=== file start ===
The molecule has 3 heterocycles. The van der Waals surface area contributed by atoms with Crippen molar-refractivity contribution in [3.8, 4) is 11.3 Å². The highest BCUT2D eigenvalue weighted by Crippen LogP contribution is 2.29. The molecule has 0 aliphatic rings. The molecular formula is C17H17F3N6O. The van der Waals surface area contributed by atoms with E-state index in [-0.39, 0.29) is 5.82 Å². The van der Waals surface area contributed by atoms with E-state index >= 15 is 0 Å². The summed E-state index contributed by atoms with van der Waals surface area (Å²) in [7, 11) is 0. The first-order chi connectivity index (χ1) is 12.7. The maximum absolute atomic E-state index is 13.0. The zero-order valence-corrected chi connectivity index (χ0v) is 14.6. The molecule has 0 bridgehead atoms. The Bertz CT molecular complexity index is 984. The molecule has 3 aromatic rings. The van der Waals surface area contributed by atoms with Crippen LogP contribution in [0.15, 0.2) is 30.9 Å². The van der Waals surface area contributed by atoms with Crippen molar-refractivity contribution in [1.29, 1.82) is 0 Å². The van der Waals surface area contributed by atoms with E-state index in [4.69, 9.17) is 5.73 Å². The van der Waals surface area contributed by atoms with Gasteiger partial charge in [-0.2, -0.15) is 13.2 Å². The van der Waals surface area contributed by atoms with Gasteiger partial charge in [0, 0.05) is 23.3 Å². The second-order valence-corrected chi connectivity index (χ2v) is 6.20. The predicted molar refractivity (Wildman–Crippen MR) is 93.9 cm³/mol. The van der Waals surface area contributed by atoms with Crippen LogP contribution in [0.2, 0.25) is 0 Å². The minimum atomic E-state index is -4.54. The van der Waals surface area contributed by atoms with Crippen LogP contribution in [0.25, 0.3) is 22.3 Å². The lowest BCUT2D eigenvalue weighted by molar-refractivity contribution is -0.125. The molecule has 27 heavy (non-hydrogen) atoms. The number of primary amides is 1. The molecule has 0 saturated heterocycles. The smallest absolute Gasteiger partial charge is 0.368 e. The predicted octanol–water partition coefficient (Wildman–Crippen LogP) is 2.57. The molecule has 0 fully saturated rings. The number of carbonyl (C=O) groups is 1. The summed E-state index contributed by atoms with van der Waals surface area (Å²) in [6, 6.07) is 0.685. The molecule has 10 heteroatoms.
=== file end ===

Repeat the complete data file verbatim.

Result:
The molecule has 3 heterocycles. The van der Waals surface area contributed by atoms with Crippen molar-refractivity contribution in [3.8, 4) is 11.3 Å². The highest BCUT2D eigenvalue weighted by Crippen LogP contribution is 2.29. The molecule has 0 aliphatic rings. The molecular formula is C17H17F3N6O. The van der Waals surface area contributed by atoms with E-state index in [-0.39, 0.29) is 5.82 Å². The van der Waals surface area contributed by atoms with E-state index >= 15 is 0 Å². The summed E-state index contributed by atoms with van der Waals surface area (Å²) in [7, 11) is 0. The first-order chi connectivity index (χ1) is 12.7. The maximum absolute atomic E-state index is 13.0. The zero-order valence-corrected chi connectivity index (χ0v) is 14.6. The molecule has 0 bridgehead atoms. The Bertz CT molecular complexity index is 984. The molecule has 3 aromatic rings. The van der Waals surface area contributed by atoms with Crippen LogP contribution in [0.15, 0.2) is 30.9 Å². The van der Waals surface area contributed by atoms with Crippen molar-refractivity contribution in [1.29, 1.82) is 0 Å². The van der Waals surface area contributed by atoms with E-state index in [4.69, 9.17) is 5.73 Å². The van der Waals surface area contributed by atoms with Gasteiger partial charge in [-0.2, -0.15) is 13.2 Å². The van der Waals surface area contributed by atoms with Gasteiger partial charge in [0, 0.05) is 23.3 Å². The second-order valence-corrected chi connectivity index (χ2v) is 6.20. The predicted molar refractivity (Wildman–Crippen MR) is 93.9 cm³/mol. The van der Waals surface area contributed by atoms with Crippen LogP contribution in [0.2, 0.25) is 0 Å². The minimum atomic E-state index is -4.54. The van der Waals surface area contributed by atoms with Crippen LogP contribution in [0.25, 0.3) is 22.3 Å². The lowest BCUT2D eigenvalue weighted by molar-refractivity contribution is -0.125. The molecule has 27 heavy (non-hydrogen) atoms. The number of primary amides is 1. The molecule has 0 saturated heterocycles. The smallest absolute Gasteiger partial charge is 0.368 e. The predicted octanol–water partition coefficient (Wildman–Crippen LogP) is 2.57. The molecule has 0 fully saturated rings. The number of carbonyl (C=O) groups is 1. The summed E-state index contributed by atoms with van der Waals surface area (Å²) in [6, 6.07) is 0.685. The molecule has 10 heteroatoms.